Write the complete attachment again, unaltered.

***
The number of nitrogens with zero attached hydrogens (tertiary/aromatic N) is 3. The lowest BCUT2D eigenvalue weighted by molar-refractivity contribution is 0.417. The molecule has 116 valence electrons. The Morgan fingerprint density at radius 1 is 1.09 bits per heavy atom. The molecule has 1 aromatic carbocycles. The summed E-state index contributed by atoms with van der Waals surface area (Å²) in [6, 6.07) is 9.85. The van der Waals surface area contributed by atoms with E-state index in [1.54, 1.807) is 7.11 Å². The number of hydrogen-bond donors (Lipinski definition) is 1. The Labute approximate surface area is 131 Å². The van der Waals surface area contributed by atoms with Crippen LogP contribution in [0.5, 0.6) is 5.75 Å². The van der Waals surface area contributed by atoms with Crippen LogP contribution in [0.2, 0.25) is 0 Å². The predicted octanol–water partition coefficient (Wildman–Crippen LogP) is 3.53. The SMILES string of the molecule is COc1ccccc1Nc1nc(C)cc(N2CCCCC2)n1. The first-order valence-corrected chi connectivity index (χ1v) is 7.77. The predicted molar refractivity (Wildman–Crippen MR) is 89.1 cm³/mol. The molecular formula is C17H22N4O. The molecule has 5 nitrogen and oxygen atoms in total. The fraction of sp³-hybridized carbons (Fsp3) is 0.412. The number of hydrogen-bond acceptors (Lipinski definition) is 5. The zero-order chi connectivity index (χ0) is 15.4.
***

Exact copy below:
The number of nitrogens with zero attached hydrogens (tertiary/aromatic N) is 3. The lowest BCUT2D eigenvalue weighted by molar-refractivity contribution is 0.417. The molecule has 116 valence electrons. The Morgan fingerprint density at radius 1 is 1.09 bits per heavy atom. The molecule has 1 aromatic carbocycles. The summed E-state index contributed by atoms with van der Waals surface area (Å²) in [6, 6.07) is 9.85. The van der Waals surface area contributed by atoms with E-state index in [1.54, 1.807) is 7.11 Å². The number of hydrogen-bond donors (Lipinski definition) is 1. The Labute approximate surface area is 131 Å². The van der Waals surface area contributed by atoms with Crippen LogP contribution in [0.5, 0.6) is 5.75 Å². The van der Waals surface area contributed by atoms with Crippen LogP contribution in [0.2, 0.25) is 0 Å². The predicted octanol–water partition coefficient (Wildman–Crippen LogP) is 3.53. The SMILES string of the molecule is COc1ccccc1Nc1nc(C)cc(N2CCCCC2)n1. The first-order valence-corrected chi connectivity index (χ1v) is 7.77. The predicted molar refractivity (Wildman–Crippen MR) is 89.1 cm³/mol. The molecular formula is C17H22N4O. The molecule has 5 nitrogen and oxygen atoms in total. The fraction of sp³-hybridized carbons (Fsp3) is 0.412. The number of hydrogen-bond acceptors (Lipinski definition) is 5. The zero-order chi connectivity index (χ0) is 15.4.